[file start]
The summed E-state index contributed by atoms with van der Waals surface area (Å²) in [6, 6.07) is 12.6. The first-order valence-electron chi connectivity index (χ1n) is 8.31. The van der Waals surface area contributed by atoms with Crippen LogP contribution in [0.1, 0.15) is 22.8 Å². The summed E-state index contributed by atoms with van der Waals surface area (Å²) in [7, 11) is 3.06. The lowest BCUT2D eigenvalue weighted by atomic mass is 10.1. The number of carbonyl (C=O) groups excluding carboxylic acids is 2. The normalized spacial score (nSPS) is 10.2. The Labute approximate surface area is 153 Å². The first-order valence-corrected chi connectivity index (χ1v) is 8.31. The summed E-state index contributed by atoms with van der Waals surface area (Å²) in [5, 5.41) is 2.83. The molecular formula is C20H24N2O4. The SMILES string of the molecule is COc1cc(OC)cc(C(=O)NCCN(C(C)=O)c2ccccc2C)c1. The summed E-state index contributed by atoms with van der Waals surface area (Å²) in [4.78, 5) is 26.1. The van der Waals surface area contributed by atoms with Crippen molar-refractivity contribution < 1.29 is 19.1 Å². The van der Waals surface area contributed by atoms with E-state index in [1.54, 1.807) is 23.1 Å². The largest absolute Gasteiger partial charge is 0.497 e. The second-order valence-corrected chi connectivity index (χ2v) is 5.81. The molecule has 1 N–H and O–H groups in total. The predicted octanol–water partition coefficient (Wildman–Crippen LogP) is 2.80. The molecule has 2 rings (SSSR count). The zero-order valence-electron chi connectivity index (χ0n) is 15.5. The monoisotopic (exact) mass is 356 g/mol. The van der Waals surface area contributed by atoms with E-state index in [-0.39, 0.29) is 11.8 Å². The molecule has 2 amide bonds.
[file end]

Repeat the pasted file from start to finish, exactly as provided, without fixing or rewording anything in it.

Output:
The summed E-state index contributed by atoms with van der Waals surface area (Å²) in [6, 6.07) is 12.6. The first-order valence-electron chi connectivity index (χ1n) is 8.31. The van der Waals surface area contributed by atoms with Crippen LogP contribution in [0.1, 0.15) is 22.8 Å². The summed E-state index contributed by atoms with van der Waals surface area (Å²) in [7, 11) is 3.06. The lowest BCUT2D eigenvalue weighted by atomic mass is 10.1. The number of carbonyl (C=O) groups excluding carboxylic acids is 2. The normalized spacial score (nSPS) is 10.2. The Labute approximate surface area is 153 Å². The first-order valence-corrected chi connectivity index (χ1v) is 8.31. The summed E-state index contributed by atoms with van der Waals surface area (Å²) in [5, 5.41) is 2.83. The molecular formula is C20H24N2O4. The SMILES string of the molecule is COc1cc(OC)cc(C(=O)NCCN(C(C)=O)c2ccccc2C)c1. The summed E-state index contributed by atoms with van der Waals surface area (Å²) in [4.78, 5) is 26.1. The van der Waals surface area contributed by atoms with Crippen molar-refractivity contribution < 1.29 is 19.1 Å². The van der Waals surface area contributed by atoms with E-state index in [1.54, 1.807) is 23.1 Å². The largest absolute Gasteiger partial charge is 0.497 e. The second-order valence-corrected chi connectivity index (χ2v) is 5.81. The molecule has 1 N–H and O–H groups in total. The predicted octanol–water partition coefficient (Wildman–Crippen LogP) is 2.80. The molecule has 2 rings (SSSR count). The zero-order valence-electron chi connectivity index (χ0n) is 15.5. The monoisotopic (exact) mass is 356 g/mol. The van der Waals surface area contributed by atoms with E-state index in [-0.39, 0.29) is 11.8 Å². The molecule has 2 amide bonds.